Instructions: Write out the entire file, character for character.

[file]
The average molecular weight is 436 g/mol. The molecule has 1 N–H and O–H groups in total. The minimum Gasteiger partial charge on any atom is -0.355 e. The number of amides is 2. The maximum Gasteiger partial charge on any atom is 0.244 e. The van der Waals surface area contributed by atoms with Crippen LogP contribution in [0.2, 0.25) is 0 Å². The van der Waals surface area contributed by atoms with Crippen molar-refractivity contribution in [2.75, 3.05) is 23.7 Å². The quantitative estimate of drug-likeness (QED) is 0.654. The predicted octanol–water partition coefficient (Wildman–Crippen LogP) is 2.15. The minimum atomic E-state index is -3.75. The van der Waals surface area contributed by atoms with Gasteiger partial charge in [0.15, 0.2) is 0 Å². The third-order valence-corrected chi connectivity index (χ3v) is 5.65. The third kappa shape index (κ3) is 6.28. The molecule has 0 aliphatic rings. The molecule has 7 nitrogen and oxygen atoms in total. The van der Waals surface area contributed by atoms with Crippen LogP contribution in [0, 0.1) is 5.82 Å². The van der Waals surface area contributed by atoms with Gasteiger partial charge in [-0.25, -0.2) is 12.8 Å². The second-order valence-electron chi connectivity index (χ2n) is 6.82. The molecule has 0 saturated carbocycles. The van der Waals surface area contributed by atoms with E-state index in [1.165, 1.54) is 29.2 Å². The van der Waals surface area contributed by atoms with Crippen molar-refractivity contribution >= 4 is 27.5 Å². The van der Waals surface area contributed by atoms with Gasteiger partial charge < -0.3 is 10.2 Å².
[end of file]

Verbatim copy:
The average molecular weight is 436 g/mol. The molecule has 1 N–H and O–H groups in total. The minimum Gasteiger partial charge on any atom is -0.355 e. The number of amides is 2. The maximum Gasteiger partial charge on any atom is 0.244 e. The van der Waals surface area contributed by atoms with Crippen LogP contribution in [0.2, 0.25) is 0 Å². The van der Waals surface area contributed by atoms with Crippen molar-refractivity contribution in [2.75, 3.05) is 23.7 Å². The quantitative estimate of drug-likeness (QED) is 0.654. The predicted octanol–water partition coefficient (Wildman–Crippen LogP) is 2.15. The minimum atomic E-state index is -3.75. The van der Waals surface area contributed by atoms with Gasteiger partial charge in [0.15, 0.2) is 0 Å². The third-order valence-corrected chi connectivity index (χ3v) is 5.65. The third kappa shape index (κ3) is 6.28. The molecule has 0 aliphatic rings. The molecule has 7 nitrogen and oxygen atoms in total. The van der Waals surface area contributed by atoms with Crippen LogP contribution in [0, 0.1) is 5.82 Å². The van der Waals surface area contributed by atoms with Gasteiger partial charge in [-0.25, -0.2) is 12.8 Å². The second-order valence-electron chi connectivity index (χ2n) is 6.82. The molecule has 0 saturated carbocycles. The van der Waals surface area contributed by atoms with E-state index in [1.165, 1.54) is 29.2 Å². The van der Waals surface area contributed by atoms with Crippen molar-refractivity contribution >= 4 is 27.5 Å². The van der Waals surface area contributed by atoms with Gasteiger partial charge < -0.3 is 10.2 Å².